This is an article by Lee Moran for the Huffington Post.
Turn your eyes to the sky this Friday night and prepare for a series of spectacular celestial sights.
A penumbral lunar eclipse, a full moon and a comet will all be visible from across North America ― weather permitting.
The full “Snow Moon,” so-called because February is usually the snowiest month in the U.S., is set to appear slightly darker than usual as it crosses through a peripheral part of the Earth’s shadow.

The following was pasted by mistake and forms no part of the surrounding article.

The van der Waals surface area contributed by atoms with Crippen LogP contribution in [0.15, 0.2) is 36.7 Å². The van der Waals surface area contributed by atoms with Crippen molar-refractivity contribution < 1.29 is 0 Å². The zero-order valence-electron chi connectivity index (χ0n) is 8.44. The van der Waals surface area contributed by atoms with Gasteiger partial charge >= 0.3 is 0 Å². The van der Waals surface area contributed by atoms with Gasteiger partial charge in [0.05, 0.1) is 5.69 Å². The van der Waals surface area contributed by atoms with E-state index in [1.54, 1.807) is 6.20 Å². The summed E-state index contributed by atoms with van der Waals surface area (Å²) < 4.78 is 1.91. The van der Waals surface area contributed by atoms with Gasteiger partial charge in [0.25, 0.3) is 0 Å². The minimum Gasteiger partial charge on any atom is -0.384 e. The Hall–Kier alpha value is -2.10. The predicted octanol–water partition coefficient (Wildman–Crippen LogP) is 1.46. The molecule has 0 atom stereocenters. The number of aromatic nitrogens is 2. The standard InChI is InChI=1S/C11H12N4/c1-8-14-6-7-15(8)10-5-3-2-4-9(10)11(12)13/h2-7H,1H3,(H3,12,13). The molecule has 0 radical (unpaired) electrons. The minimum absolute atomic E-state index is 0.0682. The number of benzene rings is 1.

On the east coast, the event will take place from 5:34 p.m. to 9:53 p.m EST ― peaking at 7:44 p.m. EST. Timings from other locations vary, but they’re all recorded on TimeandDate.com.
Stargazers should be able to see Comet 45P/Honda-Mrkos-Pajdušáková via telescope or binoculars around 3 a.m. EST Saturday.
The comet, named after the astronomers who discovered it in 1948, has actually been visible over the past two months, but Saturday will mark its closest approach to Earth since 2011 ― when it will be 7.4 million miles away.
It will remain visible from various places until the end of February, and is due to return again in 2022.
For the original story on the Huffington website, go here.